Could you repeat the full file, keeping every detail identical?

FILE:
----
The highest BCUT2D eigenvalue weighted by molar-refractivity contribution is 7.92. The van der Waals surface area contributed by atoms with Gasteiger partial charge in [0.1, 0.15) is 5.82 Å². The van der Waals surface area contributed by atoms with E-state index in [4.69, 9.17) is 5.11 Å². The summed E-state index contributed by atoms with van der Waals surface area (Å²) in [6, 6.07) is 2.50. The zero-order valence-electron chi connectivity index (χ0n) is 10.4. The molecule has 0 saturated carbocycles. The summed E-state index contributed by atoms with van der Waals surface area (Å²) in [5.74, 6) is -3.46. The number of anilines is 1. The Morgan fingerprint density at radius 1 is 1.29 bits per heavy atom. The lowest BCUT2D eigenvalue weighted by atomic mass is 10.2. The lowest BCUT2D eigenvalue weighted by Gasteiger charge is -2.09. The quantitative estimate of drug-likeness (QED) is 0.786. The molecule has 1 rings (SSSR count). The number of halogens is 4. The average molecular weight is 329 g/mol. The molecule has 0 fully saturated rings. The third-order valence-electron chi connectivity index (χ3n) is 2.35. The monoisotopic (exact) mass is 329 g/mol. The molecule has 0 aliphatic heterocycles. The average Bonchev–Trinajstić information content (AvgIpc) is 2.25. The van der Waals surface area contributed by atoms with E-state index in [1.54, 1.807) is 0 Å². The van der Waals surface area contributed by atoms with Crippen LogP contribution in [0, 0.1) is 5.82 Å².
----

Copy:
The highest BCUT2D eigenvalue weighted by molar-refractivity contribution is 7.92. The van der Waals surface area contributed by atoms with Gasteiger partial charge in [0.1, 0.15) is 5.82 Å². The van der Waals surface area contributed by atoms with E-state index in [4.69, 9.17) is 5.11 Å². The summed E-state index contributed by atoms with van der Waals surface area (Å²) in [6, 6.07) is 2.50. The zero-order valence-electron chi connectivity index (χ0n) is 10.4. The molecule has 0 saturated carbocycles. The summed E-state index contributed by atoms with van der Waals surface area (Å²) in [5.74, 6) is -3.46. The number of anilines is 1. The Morgan fingerprint density at radius 1 is 1.29 bits per heavy atom. The lowest BCUT2D eigenvalue weighted by atomic mass is 10.2. The lowest BCUT2D eigenvalue weighted by Gasteiger charge is -2.09. The quantitative estimate of drug-likeness (QED) is 0.786. The molecule has 1 rings (SSSR count). The number of halogens is 4. The average molecular weight is 329 g/mol. The molecule has 0 fully saturated rings. The third-order valence-electron chi connectivity index (χ3n) is 2.35. The monoisotopic (exact) mass is 329 g/mol. The molecule has 0 aliphatic heterocycles. The average Bonchev–Trinajstić information content (AvgIpc) is 2.25. The van der Waals surface area contributed by atoms with E-state index in [1.54, 1.807) is 0 Å². The van der Waals surface area contributed by atoms with Crippen LogP contribution in [0, 0.1) is 5.82 Å².